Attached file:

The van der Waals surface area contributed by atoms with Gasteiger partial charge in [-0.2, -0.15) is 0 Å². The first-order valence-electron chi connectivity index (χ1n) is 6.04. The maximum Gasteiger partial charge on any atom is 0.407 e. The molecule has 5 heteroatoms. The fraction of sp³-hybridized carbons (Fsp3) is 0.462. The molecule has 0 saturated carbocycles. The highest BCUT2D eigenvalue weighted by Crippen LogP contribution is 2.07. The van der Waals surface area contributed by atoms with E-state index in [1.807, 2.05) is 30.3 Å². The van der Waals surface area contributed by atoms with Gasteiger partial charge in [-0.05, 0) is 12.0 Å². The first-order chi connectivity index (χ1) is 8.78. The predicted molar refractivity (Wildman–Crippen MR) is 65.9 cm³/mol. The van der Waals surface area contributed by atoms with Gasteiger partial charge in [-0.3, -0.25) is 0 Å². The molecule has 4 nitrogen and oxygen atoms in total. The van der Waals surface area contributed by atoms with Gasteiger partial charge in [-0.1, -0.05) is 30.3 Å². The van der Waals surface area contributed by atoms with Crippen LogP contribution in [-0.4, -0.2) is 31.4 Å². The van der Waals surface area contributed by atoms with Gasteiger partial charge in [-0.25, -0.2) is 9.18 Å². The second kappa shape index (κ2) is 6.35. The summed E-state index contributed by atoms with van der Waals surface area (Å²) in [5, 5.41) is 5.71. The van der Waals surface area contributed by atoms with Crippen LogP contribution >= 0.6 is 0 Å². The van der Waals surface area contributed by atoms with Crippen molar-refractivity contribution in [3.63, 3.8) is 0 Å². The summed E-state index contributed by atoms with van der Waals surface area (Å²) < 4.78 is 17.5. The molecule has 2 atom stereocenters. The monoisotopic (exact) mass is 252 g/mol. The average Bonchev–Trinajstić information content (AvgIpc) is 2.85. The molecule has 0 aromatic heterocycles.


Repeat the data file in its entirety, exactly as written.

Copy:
The van der Waals surface area contributed by atoms with Gasteiger partial charge in [-0.2, -0.15) is 0 Å². The first-order valence-electron chi connectivity index (χ1n) is 6.04. The maximum Gasteiger partial charge on any atom is 0.407 e. The molecule has 5 heteroatoms. The fraction of sp³-hybridized carbons (Fsp3) is 0.462. The molecule has 0 saturated carbocycles. The highest BCUT2D eigenvalue weighted by Crippen LogP contribution is 2.07. The van der Waals surface area contributed by atoms with E-state index in [1.807, 2.05) is 30.3 Å². The van der Waals surface area contributed by atoms with Gasteiger partial charge in [-0.05, 0) is 12.0 Å². The first-order chi connectivity index (χ1) is 8.78. The predicted molar refractivity (Wildman–Crippen MR) is 65.9 cm³/mol. The van der Waals surface area contributed by atoms with Gasteiger partial charge in [-0.3, -0.25) is 0 Å². The molecule has 4 nitrogen and oxygen atoms in total. The van der Waals surface area contributed by atoms with Gasteiger partial charge in [-0.1, -0.05) is 30.3 Å². The van der Waals surface area contributed by atoms with Crippen LogP contribution in [-0.4, -0.2) is 31.4 Å². The van der Waals surface area contributed by atoms with Gasteiger partial charge in [-0.25, -0.2) is 9.18 Å². The second kappa shape index (κ2) is 6.35. The summed E-state index contributed by atoms with van der Waals surface area (Å²) in [5, 5.41) is 5.71. The van der Waals surface area contributed by atoms with Crippen LogP contribution >= 0.6 is 0 Å². The van der Waals surface area contributed by atoms with Crippen molar-refractivity contribution in [3.63, 3.8) is 0 Å². The summed E-state index contributed by atoms with van der Waals surface area (Å²) < 4.78 is 17.5. The molecule has 2 atom stereocenters. The monoisotopic (exact) mass is 252 g/mol. The average Bonchev–Trinajstić information content (AvgIpc) is 2.85. The molecule has 0 aromatic heterocycles.